By Cindy Hudson
Winter and spring in Oregon can be cold, wet and muddy, but thanks to seed grants from the National Wildlife Federation (NWF), 10 schools in the Portland area are learning the joys of getting outside and getting their hands dirty despite weather conditions.
By David Mizejewski
The annual population status report for the monarch butterfly (Danaus plexippus) has been released showing a 27 percent decrease from last year's population.
Why Millions of Monarch Butterflies Are Dying in Mexico - EcoWatch https://t.co/YV0SIMKksW @Greenpeace @HuffPostGreen— EcoWatch (@EcoWatch)1473300040.0
Populations of this once-common iconic black and orange butterfly have plummeted by approximately 90 percent in just the last two decades. The threats to the species are the loss of habitat in the U.S.—both the lack of availability of milkweed, the only host food plant for monarch caterpillars, as well as nectar plants needed by adults–through land conversion of habitat for agriculture, removal of native plants and the use of pesticides and loss of habitat in Mexico from illegal logging around the monarchs' overwintering habitat. The new population numbers underscore the need to continue conservation measures to reverse this trend.
A Look at the Numbers
The population is evaluated by measuring the number of hectares occupied by the monarch butterflies in their overwintering habitat in Mexico. This year there are an estimated 109 million monarchs occupying just 2.91 hectares (7.2 acres), down from 150 million last year covering 4.01 hectares (9.9 acres).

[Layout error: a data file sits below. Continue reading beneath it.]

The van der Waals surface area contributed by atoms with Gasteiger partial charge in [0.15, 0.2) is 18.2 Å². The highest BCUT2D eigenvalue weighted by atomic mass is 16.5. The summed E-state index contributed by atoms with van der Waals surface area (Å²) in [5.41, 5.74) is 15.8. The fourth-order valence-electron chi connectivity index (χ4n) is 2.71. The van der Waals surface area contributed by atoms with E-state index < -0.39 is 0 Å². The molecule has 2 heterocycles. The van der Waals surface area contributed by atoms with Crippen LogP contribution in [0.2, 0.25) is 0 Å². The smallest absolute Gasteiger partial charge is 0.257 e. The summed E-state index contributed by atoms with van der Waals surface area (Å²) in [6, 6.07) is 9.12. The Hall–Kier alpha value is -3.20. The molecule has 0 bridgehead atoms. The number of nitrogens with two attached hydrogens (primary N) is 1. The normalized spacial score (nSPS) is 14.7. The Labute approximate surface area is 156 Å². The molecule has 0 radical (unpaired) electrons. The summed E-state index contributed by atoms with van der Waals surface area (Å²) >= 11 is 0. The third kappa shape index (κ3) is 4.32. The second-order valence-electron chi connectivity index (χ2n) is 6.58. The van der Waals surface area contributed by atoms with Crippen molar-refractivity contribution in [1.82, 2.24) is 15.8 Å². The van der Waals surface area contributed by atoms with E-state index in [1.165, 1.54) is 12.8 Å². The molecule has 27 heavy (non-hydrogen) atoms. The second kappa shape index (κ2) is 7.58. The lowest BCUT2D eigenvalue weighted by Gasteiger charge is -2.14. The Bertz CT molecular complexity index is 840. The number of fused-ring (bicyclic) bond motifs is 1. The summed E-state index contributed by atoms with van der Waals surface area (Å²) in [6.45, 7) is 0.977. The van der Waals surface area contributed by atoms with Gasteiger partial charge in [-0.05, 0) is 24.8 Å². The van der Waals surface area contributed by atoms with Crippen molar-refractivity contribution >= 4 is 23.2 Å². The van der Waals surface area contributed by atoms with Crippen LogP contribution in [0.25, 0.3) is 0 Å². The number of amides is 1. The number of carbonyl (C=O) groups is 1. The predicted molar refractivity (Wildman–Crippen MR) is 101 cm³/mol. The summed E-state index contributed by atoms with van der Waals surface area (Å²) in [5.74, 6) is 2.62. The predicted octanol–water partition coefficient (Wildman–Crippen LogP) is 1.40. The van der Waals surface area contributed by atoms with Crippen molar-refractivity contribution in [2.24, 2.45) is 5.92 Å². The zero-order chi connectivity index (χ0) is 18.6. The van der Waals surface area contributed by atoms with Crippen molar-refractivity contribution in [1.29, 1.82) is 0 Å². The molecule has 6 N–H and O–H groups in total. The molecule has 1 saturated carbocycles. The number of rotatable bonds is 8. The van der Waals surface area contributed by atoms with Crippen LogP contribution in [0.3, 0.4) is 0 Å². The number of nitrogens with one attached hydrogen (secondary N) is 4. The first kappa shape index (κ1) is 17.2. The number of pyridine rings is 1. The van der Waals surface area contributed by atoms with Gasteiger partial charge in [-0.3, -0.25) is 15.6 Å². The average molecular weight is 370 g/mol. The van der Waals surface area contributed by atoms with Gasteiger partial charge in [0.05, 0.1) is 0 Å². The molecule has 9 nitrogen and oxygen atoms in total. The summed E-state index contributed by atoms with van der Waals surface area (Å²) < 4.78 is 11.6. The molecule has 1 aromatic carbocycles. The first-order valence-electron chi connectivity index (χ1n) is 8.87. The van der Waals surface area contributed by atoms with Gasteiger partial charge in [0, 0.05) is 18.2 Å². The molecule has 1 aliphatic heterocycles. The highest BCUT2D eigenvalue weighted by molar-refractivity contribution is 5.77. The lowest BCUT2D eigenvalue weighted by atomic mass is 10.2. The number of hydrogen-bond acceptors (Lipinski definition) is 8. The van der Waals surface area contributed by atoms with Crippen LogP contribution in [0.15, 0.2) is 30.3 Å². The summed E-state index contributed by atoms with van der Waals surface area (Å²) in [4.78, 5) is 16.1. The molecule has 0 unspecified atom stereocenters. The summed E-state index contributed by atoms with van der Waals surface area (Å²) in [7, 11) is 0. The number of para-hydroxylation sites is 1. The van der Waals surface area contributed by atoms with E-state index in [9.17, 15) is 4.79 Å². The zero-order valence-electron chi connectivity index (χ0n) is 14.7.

The monarch population found west of the Rockies, which migrates to California rather than Mexico, has also severely declined but looks to have remained at the same level as last year.
Despite the alarming overall decline in the monarch population, there is some reason to be cautiously optimistic about efforts to help monarchs. Shortly after last year's population numbers were released, severe late-season storms hit monarch overwintering sites in Mexico, which scientists estimate killed anywhere from 7.4 percent of the population to as much as 50 percent of some of the overwintering colonies. This mortality was not reflected in the official population number last year, meaning that far fewer monarchs actually survived to migrate north in the spring of 2016.
In the best-case scenario of a 7.4 percent mortality, the monarch population that actually migrated north was just 139 million, not 150 million and so only decreased by 22 percent rather than the 27 percent based on pre-storm population numbers. In the worst-case hypothetical scenario of 50 percent mortality from the storms, only 75 million monarchs would have survived to migrate north in 2016 but were able to build up their population to the current number of 109 million, showing a possible 45 percent increase in population.
Whether it was favorable weather conditions throughout the rest of 2016 or the restoration of habitat for monarchs across the U.S.—or both—these various scenarios show that if given the right conditions and habitat, the species has the potential to recover.
Get Involved to Save Monarchs
Even so, in any scenario, the species' population remains dangerously low. Immediate action is needed to protect and restore monarch habitat. The good news is that on the local level, individuals can get involved by planting native milkweed and nectar plants right in their own yards.
The National Wildlife Federation is a member of the Monarch Joint Venture, a coalition of groups working together to save monarchs and has made monarch conservation a priority, working to recover the species in the following ways: